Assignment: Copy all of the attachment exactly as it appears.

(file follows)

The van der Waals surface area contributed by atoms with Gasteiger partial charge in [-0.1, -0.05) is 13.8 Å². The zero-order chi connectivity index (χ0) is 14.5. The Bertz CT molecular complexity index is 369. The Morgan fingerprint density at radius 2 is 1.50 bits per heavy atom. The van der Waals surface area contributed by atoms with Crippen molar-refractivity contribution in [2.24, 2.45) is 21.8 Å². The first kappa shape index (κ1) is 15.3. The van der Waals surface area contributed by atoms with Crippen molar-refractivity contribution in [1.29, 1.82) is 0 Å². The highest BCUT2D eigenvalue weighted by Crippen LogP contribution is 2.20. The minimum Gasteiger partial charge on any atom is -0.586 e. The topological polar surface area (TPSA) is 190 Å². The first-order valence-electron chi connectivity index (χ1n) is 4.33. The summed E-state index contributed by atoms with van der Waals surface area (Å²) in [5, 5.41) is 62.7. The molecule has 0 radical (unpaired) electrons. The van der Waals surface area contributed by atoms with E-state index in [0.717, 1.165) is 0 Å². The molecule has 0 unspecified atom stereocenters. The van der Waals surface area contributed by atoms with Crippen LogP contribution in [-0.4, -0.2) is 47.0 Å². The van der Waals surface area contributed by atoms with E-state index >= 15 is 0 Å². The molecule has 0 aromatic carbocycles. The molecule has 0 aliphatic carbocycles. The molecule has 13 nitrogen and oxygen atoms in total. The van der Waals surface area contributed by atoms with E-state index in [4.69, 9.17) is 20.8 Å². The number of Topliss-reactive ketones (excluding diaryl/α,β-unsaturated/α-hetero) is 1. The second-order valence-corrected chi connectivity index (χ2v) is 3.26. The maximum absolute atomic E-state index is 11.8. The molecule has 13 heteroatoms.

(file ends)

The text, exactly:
The van der Waals surface area contributed by atoms with Gasteiger partial charge in [-0.1, -0.05) is 13.8 Å². The zero-order chi connectivity index (χ0) is 14.5. The Bertz CT molecular complexity index is 369. The Morgan fingerprint density at radius 2 is 1.50 bits per heavy atom. The van der Waals surface area contributed by atoms with Crippen molar-refractivity contribution in [2.24, 2.45) is 21.8 Å². The first kappa shape index (κ1) is 15.3. The van der Waals surface area contributed by atoms with Crippen molar-refractivity contribution in [1.29, 1.82) is 0 Å². The highest BCUT2D eigenvalue weighted by Crippen LogP contribution is 2.20. The minimum Gasteiger partial charge on any atom is -0.586 e. The topological polar surface area (TPSA) is 190 Å². The first-order valence-electron chi connectivity index (χ1n) is 4.33. The summed E-state index contributed by atoms with van der Waals surface area (Å²) in [5, 5.41) is 62.7. The molecule has 0 radical (unpaired) electrons. The van der Waals surface area contributed by atoms with E-state index in [0.717, 1.165) is 0 Å². The molecule has 0 unspecified atom stereocenters. The van der Waals surface area contributed by atoms with Crippen LogP contribution in [-0.4, -0.2) is 47.0 Å². The van der Waals surface area contributed by atoms with E-state index >= 15 is 0 Å². The molecule has 0 aromatic carbocycles. The molecule has 0 aliphatic carbocycles. The molecule has 13 nitrogen and oxygen atoms in total. The van der Waals surface area contributed by atoms with E-state index in [4.69, 9.17) is 20.8 Å². The number of Topliss-reactive ketones (excluding diaryl/α,β-unsaturated/α-hetero) is 1. The second-order valence-corrected chi connectivity index (χ2v) is 3.26. The maximum absolute atomic E-state index is 11.8. The molecule has 13 heteroatoms.